Train of thought

We use the expression train of thought to refer to the process of thinking about a sequence of connected ideas. We often use this expression to refer to an uninterrupted flow of ideas, or the development of a line of reasoning in our mind.

This expression can be used in formal and informal settings, and is used quite frequently in both. Although train of thought relates to the progression of one thought to another, we usually use this expression when that process has been interrupted in some way. We also use it when we want to avoid being interrupted out of fear of forgetting a good point or idea. Train of thought is often paired with the verb "lose." For example:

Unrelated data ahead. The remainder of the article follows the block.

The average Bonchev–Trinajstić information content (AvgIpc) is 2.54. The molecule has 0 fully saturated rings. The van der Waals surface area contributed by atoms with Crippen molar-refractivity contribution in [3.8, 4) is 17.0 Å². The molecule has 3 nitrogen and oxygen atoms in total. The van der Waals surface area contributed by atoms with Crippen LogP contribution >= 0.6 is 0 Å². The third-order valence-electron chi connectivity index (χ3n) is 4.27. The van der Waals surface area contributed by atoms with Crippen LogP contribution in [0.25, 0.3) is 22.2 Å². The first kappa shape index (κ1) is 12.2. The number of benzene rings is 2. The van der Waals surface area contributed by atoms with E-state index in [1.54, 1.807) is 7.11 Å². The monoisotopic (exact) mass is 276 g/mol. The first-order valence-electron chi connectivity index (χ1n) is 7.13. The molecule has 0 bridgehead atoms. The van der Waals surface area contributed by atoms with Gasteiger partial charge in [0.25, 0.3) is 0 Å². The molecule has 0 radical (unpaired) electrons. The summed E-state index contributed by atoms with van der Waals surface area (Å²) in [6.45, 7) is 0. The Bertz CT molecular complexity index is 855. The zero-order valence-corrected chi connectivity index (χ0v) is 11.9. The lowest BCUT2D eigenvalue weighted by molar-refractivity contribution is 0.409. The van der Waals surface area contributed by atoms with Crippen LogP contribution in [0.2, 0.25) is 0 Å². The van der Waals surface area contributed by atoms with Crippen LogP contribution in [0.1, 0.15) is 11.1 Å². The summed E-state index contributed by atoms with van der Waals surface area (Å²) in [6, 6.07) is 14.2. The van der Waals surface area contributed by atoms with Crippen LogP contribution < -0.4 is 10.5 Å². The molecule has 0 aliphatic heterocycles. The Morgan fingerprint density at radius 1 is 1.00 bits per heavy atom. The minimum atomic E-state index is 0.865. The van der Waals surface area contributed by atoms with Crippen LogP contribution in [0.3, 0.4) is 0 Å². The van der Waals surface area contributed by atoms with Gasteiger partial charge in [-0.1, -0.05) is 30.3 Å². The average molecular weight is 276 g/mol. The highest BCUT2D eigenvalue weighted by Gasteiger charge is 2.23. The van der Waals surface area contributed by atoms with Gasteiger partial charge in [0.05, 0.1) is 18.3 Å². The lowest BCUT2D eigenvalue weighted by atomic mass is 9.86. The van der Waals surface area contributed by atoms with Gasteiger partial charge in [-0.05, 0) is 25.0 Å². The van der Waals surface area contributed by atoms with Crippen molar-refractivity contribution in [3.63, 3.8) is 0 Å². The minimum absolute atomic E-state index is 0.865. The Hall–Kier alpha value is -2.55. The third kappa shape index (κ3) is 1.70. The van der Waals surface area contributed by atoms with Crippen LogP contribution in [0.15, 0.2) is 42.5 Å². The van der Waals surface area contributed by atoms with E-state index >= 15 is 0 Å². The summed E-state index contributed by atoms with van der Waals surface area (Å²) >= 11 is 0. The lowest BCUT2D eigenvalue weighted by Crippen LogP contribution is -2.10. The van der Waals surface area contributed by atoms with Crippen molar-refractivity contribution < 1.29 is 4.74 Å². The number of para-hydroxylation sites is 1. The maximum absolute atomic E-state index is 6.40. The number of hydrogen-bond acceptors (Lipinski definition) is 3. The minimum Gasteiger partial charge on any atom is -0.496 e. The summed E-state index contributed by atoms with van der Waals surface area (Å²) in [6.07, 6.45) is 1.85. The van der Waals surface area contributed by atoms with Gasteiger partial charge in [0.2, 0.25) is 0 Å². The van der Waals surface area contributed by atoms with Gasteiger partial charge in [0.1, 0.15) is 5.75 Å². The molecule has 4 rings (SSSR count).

• My son interrupted me while I was writing my analysis, and now I’ve lost my train of thought.
  • Sorry... what was I just saying? I got distracted by an email and lost my train of thought.

A: Do you mind if I interrupt briefly? I’d like to add a comment to the point that you just made.
B. Sure. Let me just finish my train of thought and then you can share your feedback.

Did you know? This expression was first recorded in 1651 by the philosopher Thomas Hobbes. The word "train" was used to emphasize an orderly sequence similar to train carriages that moved together, one by one, in the same direction.